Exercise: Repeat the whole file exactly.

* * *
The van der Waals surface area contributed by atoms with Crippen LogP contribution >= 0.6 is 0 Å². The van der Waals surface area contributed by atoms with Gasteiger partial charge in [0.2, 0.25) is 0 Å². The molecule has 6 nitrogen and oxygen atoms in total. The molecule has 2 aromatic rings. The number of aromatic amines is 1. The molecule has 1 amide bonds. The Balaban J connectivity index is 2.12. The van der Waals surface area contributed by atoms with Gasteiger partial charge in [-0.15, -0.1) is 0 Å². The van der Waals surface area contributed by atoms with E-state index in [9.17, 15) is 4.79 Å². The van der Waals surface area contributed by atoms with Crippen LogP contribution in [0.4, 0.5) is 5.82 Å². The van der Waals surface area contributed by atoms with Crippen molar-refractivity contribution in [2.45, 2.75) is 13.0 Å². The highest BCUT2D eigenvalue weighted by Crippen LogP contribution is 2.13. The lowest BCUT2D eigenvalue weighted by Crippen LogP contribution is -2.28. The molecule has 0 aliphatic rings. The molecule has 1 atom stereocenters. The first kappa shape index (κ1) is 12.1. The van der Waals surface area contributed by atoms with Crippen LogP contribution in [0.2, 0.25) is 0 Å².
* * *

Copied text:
The van der Waals surface area contributed by atoms with Crippen LogP contribution >= 0.6 is 0 Å². The van der Waals surface area contributed by atoms with Gasteiger partial charge in [0.2, 0.25) is 0 Å². The molecule has 6 nitrogen and oxygen atoms in total. The molecule has 2 aromatic rings. The number of aromatic amines is 1. The molecule has 1 amide bonds. The Balaban J connectivity index is 2.12. The van der Waals surface area contributed by atoms with Gasteiger partial charge in [-0.15, -0.1) is 0 Å². The van der Waals surface area contributed by atoms with E-state index in [9.17, 15) is 4.79 Å². The van der Waals surface area contributed by atoms with Crippen LogP contribution in [0.4, 0.5) is 5.82 Å². The van der Waals surface area contributed by atoms with Crippen molar-refractivity contribution in [2.45, 2.75) is 13.0 Å². The highest BCUT2D eigenvalue weighted by Crippen LogP contribution is 2.13. The lowest BCUT2D eigenvalue weighted by Crippen LogP contribution is -2.28. The molecule has 0 aliphatic rings. The molecule has 1 atom stereocenters. The first kappa shape index (κ1) is 12.1. The van der Waals surface area contributed by atoms with Crippen LogP contribution in [0.2, 0.25) is 0 Å².